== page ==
Visiting the happiest place on earth during Thanksgiving Week was, in hindsight, not entirely the smartest thing I've ever done. The crowds surrounding the rides could best be described as flies on faeces; the place was positively heaving, with a minimum hour wait for everything even in a park which is traditionally less busy than the Magic Kingdom. By the early afternoon I'd made an executive decision not to visit the castle park today, as much as I wanted to; there would simply be no point.
The single rider queue on Rock'n'Roller Coaster got me a back seat ride in three quarters of an hour that frankly wasn't worth the wait. The person in front of me was very tall, probably close to the limit of what Vekoma harnesses can secure, and he effectively blocked any forward view of scenery except during inversions. The over the shoulder restraint left me with a stinging headache that was to stay with me for the rest of the day. Aerosmith's music is not exactly my favourite either!
My instinct was to vacate this particular park looking for a quieter place to spend the rest of my morning, but I couldn't resist waiting for the Tower of Terror. Improving on perfection is never easy but the Imagineers have done it since my last visit; the mechanical clunking referred to in my previous report is still there, but rather than beginning with a drop as everyone presumably expects, the main segment of the ride now begins with an powerful upward launch that generated the predictable volley of screams. It really is a pity that the other Disney parks took the cheap option and dispensed with the forward motion section of the ride in their versions. It is this entry into the twilight zone that makes the attraction without question the best of its kind in the world.
Walt Disney World Animal Kingdom
20th November 2007
Expedition Everest (#1096) is the latest major coaster to come from Disney Imagineers, and it's a winner. The ride opens with a small lift hill, maybe twenty five feet, just enough to get the train out of the station and on to a short piece of track taken at a gentle pace. Rounding a corner passengers hit a serious lift hill that looks much bigger than the posted height might suggest. This leads to another slow paced jaunt which rounds a corner to discover twisted and broken trails leading nowhere. It is at this point that the ride really gets going, with an abrupt backwards drop into the midst of the mountain. A single nasty bump at this point is the only clue that the ride is built by Vekoma; the rest of it is very smooth, and the enclosed mountain makes the speeds feel much faster than they actually are. It is not every day that I step off a new-to-me coaster itching to take a second ride immediately, but it happened here.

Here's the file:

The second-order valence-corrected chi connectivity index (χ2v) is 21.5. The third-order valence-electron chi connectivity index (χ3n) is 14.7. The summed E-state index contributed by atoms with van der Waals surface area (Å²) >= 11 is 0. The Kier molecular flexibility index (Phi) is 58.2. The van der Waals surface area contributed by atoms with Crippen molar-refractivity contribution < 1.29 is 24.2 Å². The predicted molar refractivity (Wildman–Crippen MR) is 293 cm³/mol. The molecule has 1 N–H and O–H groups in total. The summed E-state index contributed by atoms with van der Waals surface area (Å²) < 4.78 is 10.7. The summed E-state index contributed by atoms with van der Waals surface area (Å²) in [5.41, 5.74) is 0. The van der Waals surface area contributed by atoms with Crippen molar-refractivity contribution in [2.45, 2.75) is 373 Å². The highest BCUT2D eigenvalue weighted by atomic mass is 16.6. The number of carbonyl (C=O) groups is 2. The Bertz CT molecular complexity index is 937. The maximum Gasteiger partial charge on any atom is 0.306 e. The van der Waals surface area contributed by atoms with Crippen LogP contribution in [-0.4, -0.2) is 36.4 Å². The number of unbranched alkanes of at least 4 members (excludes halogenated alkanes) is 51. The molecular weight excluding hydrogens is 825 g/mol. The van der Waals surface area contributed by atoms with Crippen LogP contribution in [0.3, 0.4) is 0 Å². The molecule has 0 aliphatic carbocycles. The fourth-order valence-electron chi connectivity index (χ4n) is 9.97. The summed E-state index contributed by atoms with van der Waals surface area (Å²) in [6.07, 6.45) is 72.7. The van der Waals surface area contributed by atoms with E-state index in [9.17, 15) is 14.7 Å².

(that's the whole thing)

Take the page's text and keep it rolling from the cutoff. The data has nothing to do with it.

The only other new-to-me attraction in Walt Disney World Animal Kingdom was the Dinosaur dark ride. This is a dune buggy style attraction very similar to that a few short weeks ago in Lotte World, the only difference being the theming. The quality was as one would expect from Disney, the only caveat being the usual one, namely the wait time. Had the posted thirty minute wait been accurate there would not have been a problem, but as it was I waited nearly an hour with a screaming baby only a few people in front of me. Feeding it to the T-Rex seemed like a good idea, but as the picture below shows he'd been dead for a while.
20th November 2007
By the time I made it over to EPCOT my energy was beginning to give out. The wait time for my favourite attraction, Soaring, was a ridiculous two hours, ruling that one neatly out. Instead I decided to try out Mission Space, the only ride in a Disney park to have killed two people, not one. Management is taking no chances with it now, recommending that patrons go for the non-spinning side if they are at all uncertain as to their medical status. The ride as a whole didn't do much for me, but the theming was certainly spectacular, with a full size mockup of a space laboratory gently rotating in the main queue area.
With an hour left to kill, I decided to take a spin on the park's closest equivalent to a coaster, Test Track. The single rider queue got me on board in only a few minutes. I'd forgotten some of the exhibits in the queue area; specifically, the neck and chest calibration machines. Seeing these in action borders upon the frightening; the poor test dummies get a lot of abuse. The extension to this is of course the forces experienced in a car crash; if people were forced to see this sort of thing as part of their driver training they might well drive more carefully.
Cirque du Soleil - La Nouba
20th November 2007
The evening finished with a visit to the resident show in Downtown Disney. One of my friends memorably described this as Cirque Light, which is both fair and not fair. The acrobats from Québec are renowned around the world for the flair and style of their performances, and La Nouba is no exception. It is, however, a much more traditional type of circus performance than the usual fare from Cirque. Nevertheless it is absolutely stunning and well worth a visit.